Joining hands for a greener future

James Kon

British High Commissioner to Brunei Darussalam Richard Lindsay, in commemorating World Environment Day, underscored the important roles that Brunei Government and local NGOs (non-governmental organisations) as well as the British High Commission played in preserving the environment in the country.

“World Environment Day is marked on June 5. This year, as we are adjusting to the COVID-19 pandemic, we should reflect on the world around us and the wider impacts when humanity’s relationship with nature breaks down.

“As we look to recover from the pandemic, we have an opportunity to protect and restore our environment, reducing our exposure to both deadly viruses and climate impacts,” Lindsay said in his message yesterday.

The Brunei Government and NGOs, he said, “have been great drivers for change showing commitment to the environment. In 2011, the Ministry of Development launched the ‘No Plastic Bag Day’ campaign on weekends. It was impressive to see that by 2019, at the initiative of the government, participating stores and shops nationwide stopped using plastic carrier bags every day of the week.”

On the British High Commission’s efforts to raise awareness on the importance of environment preservation in the country, he said, “We try to play our part in addressing the devastating impacts that human activity is having on the environment.

“Last November, I ran the entire coastline of Brunei – 130km from Kuala Belait to Muara to raise awareness on the threats to the environment from plastic pollution and climate change.

“I had outstanding support and participation from the Royal Brunei Armed Forces and British Forces Brunei. We were overwhelmed by people’s generosity as we raised almost BND16,000 for the two causes we were supporting – Plastic Oceans United Kingdom (UK) and Society for the Management of Autism Related issues in Training, Education and Resources (SMARTER) Brunei.”

The High Commissioner said, “During those two long hot days on the beach, I had the immense privilege to immerse myself in Brunei’s spectacular natural environment and time to reflect on our collective responsibility to protect it. But addressing climate change, just like COVID-19, requires a shared and global approach.”

British High Commissioner to Brunei Darussalam Richard Lindsay ran the entire coastline of Brunei last November to raise awareness on the threats to the environment from plastic pollution and climate change. PHOTO: AZIZ IDRIS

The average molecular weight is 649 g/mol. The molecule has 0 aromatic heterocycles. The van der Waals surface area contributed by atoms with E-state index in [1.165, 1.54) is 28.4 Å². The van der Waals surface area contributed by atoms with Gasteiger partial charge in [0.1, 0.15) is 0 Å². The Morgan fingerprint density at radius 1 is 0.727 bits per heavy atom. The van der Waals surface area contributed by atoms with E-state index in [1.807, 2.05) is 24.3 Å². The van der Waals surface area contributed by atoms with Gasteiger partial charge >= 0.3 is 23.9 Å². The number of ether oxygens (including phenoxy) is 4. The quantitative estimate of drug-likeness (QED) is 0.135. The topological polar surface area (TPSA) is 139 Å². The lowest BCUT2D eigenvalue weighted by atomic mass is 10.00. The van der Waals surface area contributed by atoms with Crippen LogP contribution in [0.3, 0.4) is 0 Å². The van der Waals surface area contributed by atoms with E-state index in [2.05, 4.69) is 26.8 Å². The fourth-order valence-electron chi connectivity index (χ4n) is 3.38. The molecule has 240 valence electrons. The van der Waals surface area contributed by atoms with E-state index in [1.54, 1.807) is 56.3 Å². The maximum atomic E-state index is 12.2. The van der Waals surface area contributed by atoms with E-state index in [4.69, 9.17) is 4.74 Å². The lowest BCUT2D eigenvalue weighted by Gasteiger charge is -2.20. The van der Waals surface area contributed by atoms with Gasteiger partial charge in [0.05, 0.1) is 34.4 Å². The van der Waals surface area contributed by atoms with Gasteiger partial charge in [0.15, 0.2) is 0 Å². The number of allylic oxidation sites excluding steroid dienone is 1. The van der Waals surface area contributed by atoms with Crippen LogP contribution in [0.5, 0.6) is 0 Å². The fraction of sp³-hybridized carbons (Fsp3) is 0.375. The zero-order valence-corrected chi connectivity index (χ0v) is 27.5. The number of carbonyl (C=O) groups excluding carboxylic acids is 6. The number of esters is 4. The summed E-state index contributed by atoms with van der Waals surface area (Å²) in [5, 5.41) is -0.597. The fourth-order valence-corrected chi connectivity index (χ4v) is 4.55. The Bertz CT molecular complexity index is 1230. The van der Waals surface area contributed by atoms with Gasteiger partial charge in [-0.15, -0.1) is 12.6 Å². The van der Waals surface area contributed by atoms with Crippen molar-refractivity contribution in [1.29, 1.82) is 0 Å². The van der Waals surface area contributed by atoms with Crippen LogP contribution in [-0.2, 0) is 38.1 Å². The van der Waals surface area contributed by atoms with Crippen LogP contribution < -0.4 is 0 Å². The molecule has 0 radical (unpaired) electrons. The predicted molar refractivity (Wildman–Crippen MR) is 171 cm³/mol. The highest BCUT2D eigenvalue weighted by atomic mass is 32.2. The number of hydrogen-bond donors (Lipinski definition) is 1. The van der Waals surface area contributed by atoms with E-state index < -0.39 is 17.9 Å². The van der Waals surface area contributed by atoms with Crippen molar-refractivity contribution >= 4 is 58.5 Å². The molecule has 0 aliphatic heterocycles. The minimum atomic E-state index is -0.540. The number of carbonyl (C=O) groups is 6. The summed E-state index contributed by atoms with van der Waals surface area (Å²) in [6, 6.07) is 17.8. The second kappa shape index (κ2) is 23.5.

The UK, he explained, “is providing a leadership role in this global approach. We just announced that the United Nations (UN) Climate Conference (COP26), which we were due to host this year, will be in Glasgow in November 2021.”

To celebrate World Environment Day, UK Climate Champion Nigel Topping and Chilean Climate Champion Gonzalo Munoz launched the ‘Race to Zero’. It is a global campaign to mobilise leadership and support from businesses, cities, regions and investors towards achieving net zero emissions by 2050.

This sort of healthy, resilient, zero-carbon recovery will create jobs, unlock inclusive, sustainable growth and reduce the risk of future shocks.

In preparation for the COP26 Summit in Glasgow, Lindsay said, “We will start rebuilding the global economy from the COVID-19 pandemic.

“We hope to focus these on supporting a clean, inclusive and resilient recovery building on the principles of the Paris Agreement and the UN Sustainable Development Goals. We will work together with our international partners to ensure that the linked challenges of public health, climate change and biodiversity are addressed.

“We must embrace the opportunities offered by technology if we are to accelerate the transition to a cleaner future.

“Innovations in energy storage technologies, smart and no-waste electricity grids, zero-emission vehicles and eco-friendly buildings will become increasingly important.”

He pointed out, “The economic prize on offer is clear. Renewable energy sources such as solar and wind are already cheaper than coal in most countries.

“Earlier this week, a report from the International Renewable Energy Agency found that boosting investment in renewables would increase jobs in the sector to 42 million globally by 2050, four times more than today.

“As we recover from the coronavirus, the decisions we make today will determine whether we lay the foundations for sound, sustainable and inclusive growth, or whether we lock-in polluting emissions for decades and in doing so make our society and the planet
more vulnerable.

As the incoming Presidency of the UN Framework Convention on Climate Change, the UK will continue to press for much greater ambition around the world – more ambition to reduce emissions, more ambition to build resilience, and more ambition to cooperate and support each other.”